Also, I learned by reading a recent post by Josh Robbins from (Friend to ThePozLife) that in early 2015 auditions for a third important role will be taking place out in Los Angeles.  So for those actors preparing their dialogues and stage presence good luck and may the odds be forever in your favor.

For more information on Pick Up check out their Kickstarter Campaign 



The Organizing Committee of the Young Black Gay Men’s Leadership Initiative (YBGLI) are pleased to welcome distinguished members of the Centers for Disease Control and Prevention to the YBGLI October Google Policy Hangout on Air scheduled for Thursday, October 30th at 7pm EDT.


Dr. Eugene McCary, Mr. Lamont Scales and Dr. Dawn Smith, MD are the panelists chosen for this discussion. These individuals are committed to engaging with young black gay, bisexual and same gender loving individuals about what the CDC does and can do for our community. Register and join us. Don’t miss your chance to ask CDC your compelling question and get answers.  This is a perfect opportunity to be engaged and be an advocate for the community so share this very exciting event and let’s make it a great turn out!  Besides, it’s not like you have an opportunity to engage members of the CDC about young black gay, bisexual and SGL folks.


The 2014 U.S. Conference on AIDS (USCA) Exit Disclaimer earlier this month was the largest HIV/AIDS-related gathering in the nation. During the conference, the team provided daily social media coverage Exit Disclaimer, policy updates, and technical assistance to conference participants in our social media lab.

Today, we bring you personal perspectives of the conference from Guy Anthony, Kahlib Barton, and Patrick Ingram: three bloggers from’s Black Voices Blog, a bimonthly blog series written by black, gay millennials affected by HIV/AIDS. Each is a community leader is his own right, and all of them are sharing their experiences of living with HIV by using new media to amplify their voices and touch the lives of those like them.

Guy Anthony


…we are moving in the right direction if we continue to advocate positioning ourselves at the table when it comes to issues that directly infect and affect us.”

For a USCA first-timer like me, being amongst so many passionate people, both infected and affected, was an indescribable feeling that I’ll never forget. USCA left me reeling with excitement to return to DC to “do the work.”I was incredibly inspired to hold everyone, including myself, accountable in the fight to eradicate this disease. Not just people providing direct services to clients, but agencies as a whole, executive directors, and policy-makers.

One of my favorite moments was the workshop titled “Black Gay Men: Where Are We Now? Where Do We Need to Be?” The references to black gay revolutionaries like Audre Lorde Exit Disclaimer, Essex Hemphill Exit Disclaimer, Marlon Riggs Exit Disclaimer were inspiring. I think, as a community, we are moving in the right direction if we continue to position ourselves at the table when it comes to issues that directly affect us. And what exactly does being represented at the “table” look like? A great example is Douglas Brooks, the Director of the White House Office of National AIDS Policy; President Obama appointed him to that position earlier this year. Brooks is an HIV/AIDS activist, and a gay black man who is living with HIV. He leads the Administration’s work to reduce new HIV infections, improve health outcomes for people living with HIV, and eliminate HIV health disparities in the United States.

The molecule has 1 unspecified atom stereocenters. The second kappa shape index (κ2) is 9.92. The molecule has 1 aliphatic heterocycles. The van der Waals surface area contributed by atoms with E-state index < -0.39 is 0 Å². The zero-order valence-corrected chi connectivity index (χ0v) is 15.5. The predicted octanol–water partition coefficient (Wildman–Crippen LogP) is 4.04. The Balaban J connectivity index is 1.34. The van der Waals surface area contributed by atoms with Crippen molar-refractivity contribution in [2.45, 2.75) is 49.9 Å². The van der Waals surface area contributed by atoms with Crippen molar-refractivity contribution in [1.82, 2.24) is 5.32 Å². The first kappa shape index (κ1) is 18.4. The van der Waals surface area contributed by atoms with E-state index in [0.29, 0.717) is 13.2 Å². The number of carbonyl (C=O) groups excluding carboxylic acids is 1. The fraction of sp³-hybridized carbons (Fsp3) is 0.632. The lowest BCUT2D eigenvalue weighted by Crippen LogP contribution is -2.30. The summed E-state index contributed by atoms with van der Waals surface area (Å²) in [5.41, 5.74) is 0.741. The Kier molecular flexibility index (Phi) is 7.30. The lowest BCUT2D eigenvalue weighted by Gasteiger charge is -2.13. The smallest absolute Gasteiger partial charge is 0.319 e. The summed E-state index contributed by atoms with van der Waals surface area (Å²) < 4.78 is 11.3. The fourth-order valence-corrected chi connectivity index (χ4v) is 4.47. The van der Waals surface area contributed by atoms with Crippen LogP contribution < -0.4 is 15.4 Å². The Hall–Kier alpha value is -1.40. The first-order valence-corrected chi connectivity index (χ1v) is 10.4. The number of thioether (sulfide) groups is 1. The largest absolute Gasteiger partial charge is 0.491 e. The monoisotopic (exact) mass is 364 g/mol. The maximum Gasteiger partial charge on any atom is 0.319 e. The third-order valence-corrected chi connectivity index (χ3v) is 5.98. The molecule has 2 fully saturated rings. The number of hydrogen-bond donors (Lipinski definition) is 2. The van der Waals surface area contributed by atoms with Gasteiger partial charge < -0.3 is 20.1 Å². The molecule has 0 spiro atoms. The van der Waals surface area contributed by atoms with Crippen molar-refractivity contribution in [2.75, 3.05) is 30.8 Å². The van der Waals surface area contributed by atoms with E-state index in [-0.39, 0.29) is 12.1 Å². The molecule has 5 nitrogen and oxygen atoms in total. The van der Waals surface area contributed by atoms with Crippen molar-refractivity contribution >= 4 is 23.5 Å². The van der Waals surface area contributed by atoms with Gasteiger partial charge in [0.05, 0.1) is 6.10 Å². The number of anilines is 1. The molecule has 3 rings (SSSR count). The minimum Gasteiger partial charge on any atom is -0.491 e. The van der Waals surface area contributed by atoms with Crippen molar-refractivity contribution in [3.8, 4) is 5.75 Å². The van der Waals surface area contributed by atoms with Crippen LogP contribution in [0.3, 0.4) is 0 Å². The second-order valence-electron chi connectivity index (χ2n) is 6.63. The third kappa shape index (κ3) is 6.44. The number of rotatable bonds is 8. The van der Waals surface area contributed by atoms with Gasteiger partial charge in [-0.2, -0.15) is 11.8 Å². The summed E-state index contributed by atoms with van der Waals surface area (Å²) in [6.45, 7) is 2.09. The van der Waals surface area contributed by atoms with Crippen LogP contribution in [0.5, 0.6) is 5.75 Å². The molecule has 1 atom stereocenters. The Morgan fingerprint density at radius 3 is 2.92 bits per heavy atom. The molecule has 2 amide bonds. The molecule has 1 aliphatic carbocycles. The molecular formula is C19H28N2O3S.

Overall, USCA 2014 was everything I thought it’d be. The dialogue at USCA was sincere and shared a common theme that black gay men need to start taking care of themselves, for themselves.

Kahlib Barton


I became inspired to advocate for those who are unable to do so for themselves, because so many people advocated for me when I didn’t think I could.”

USCA Exit Disclaimer, NMAC Exit Disclaimer, PrEP, PEP. Alphabet soup anyone? All of these acronyms were foreign to me about a month ago. But now I not only know what they mean, but I am inspired to learn more about HIV and how I can make a difference. Because of NMAC’s Youth Scholar program Exit Disclaimer, I was able to attend USCA for the first time this year, and it has changed my life.

Hearing personal experiences of others living with HIV, and meeting all the NMAC Youth Scholars with so many inspiring backgrounds, were my highlight moments of USCA. Meeting these inspiring individuals who were willing to help me navigate this unfamiliar world helped me to take advantage of this opportunity.

One story that particularly resonated with me was Lawrence Stallworth; he is young, the same age as I am, and has been living with the virus for as long as I have. But until I met him, the difference between us was that he did not allow his status to define him. Lawrence has already traveled across the country speaking about HIV awareness, and now serves on the Presidential Advisory Council on HIV/AIDS.

At USCA, I became inspired to advocate for those who are unable to advocate for themselves, because so many of the people I met advocated for me when I didn’t think I could. Before USCA I was a shy, angst-ridden, 23-year-old man living with HIV. But I turned my shyness into sufficiency and my angst into assurance. Now I feel that I am empowered and ready to make a difference in my own community. I have now joined multiple councils and organizations to be sure that my voice is heard. Most important, I use my voice as my tool to combat stigma and raise awareness for all those suffering with, or because of, this disease.

Patrick Ingram